Optoelectronic resonator increases the sensitivity of an electron pulse detector
Researchers from the University of Tsukuba have shown how adding a tiny resonator structure to an ultrafast electron pulse detector reduced the intensity of terahertz radiation required to characterize the pulse duration.
To study proteins—for example, when determining the mechanisms of their biological actions—researchers need to understand the motion of individual atoms within a sample. This is difficult not just because atoms are so tiny, but also because such rearrangements usually occur in picoseconds—that is, trillionths of a second.
One method to examine these systems is to excite them with an ultrafast blast of laser light, and then immediately probe them with a very short electron pulse. Based on the way the electrons scatter off the sample as a function of the delay time between the laser and electron pulses, researchers can obtain a great deal of information about the atomic dynamics. However, characterizing the initial electron pulse is difficult and requires complex setups or high-powered THz radiation.
Now, a team of researchers at the University of Tsukuba has used an optical resonator to enhance the electric field of a terahertz (THz) light pulse generated with a crystal, which reduces the required THz light to characterize the duration of the electron pulse. THz radiation refers to beams of light with wavelengths between those of infrared and microwave.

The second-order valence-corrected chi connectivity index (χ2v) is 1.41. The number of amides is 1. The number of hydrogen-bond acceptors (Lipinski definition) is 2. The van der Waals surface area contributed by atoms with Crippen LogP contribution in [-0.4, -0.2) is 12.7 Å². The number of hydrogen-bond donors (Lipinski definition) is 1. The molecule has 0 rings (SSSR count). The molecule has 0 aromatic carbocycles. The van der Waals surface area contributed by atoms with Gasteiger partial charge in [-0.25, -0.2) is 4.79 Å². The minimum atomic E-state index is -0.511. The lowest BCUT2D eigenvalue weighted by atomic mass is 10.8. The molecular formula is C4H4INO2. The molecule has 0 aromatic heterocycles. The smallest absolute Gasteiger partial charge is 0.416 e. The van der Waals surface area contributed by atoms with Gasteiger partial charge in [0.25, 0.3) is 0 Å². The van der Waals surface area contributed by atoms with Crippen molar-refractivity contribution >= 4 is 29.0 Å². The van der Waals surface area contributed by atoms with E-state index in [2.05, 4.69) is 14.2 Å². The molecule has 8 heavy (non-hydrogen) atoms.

"Accurate characterization of the probe electron pulse is essential, because it lasts longer and is generally more difficult to control compared with the excitation laser beam that starts the atoms in motion," explains co-author, Professor Yusuke Arashida.
Similar to how a room with the right acoustics can amplify the perception of sound, a resonator can enhance the amplitude of THz radiation with wavelengths that match its size and shape. In this case, the team used a butterfly-shaped resonator, that was previously designed by an independent research group, to concentrate the energy of the pulse. Through simulations, they found that the electric field enhancement was concentrated where the "head" and the "tail" of the butterfly would be.
They found that they could measure the electron pulse duration up to more than a picosecond using the THz streaking method. This approach uses incident light to spread out the electron pulse along a perpendicular direction. A "streak" in the camera is formed with time information now encoded into the spatial distribution of the resulting image.
"Ultrafast measurements using electron pulses can show the atomic-level structural dynamics of molecules or materials as they relax after being excited by a laser," says senior author, Professor Masaki Hada.
Use of this resonator with a weak THz field and intensity of a few kV/cm was shown to be sufficient for characterizing electron pulses at picosecond timescales. This work may lead to a more efficient examination of atomic-level motions on very short time scales, potentially aiding in the study of biomolecules or industrial materials.
The paper is published in the journal ACS Photonics.
More information: Wataru Yajima et al, Streaking of a Picosecond Electron Pulse with a Weak Terahertz Pulse, ACS Photonics (2022). DOI: 10.1021/acsphotonics.2c01304
Journal information: ACS Photonics
Provided by University of Tsukuba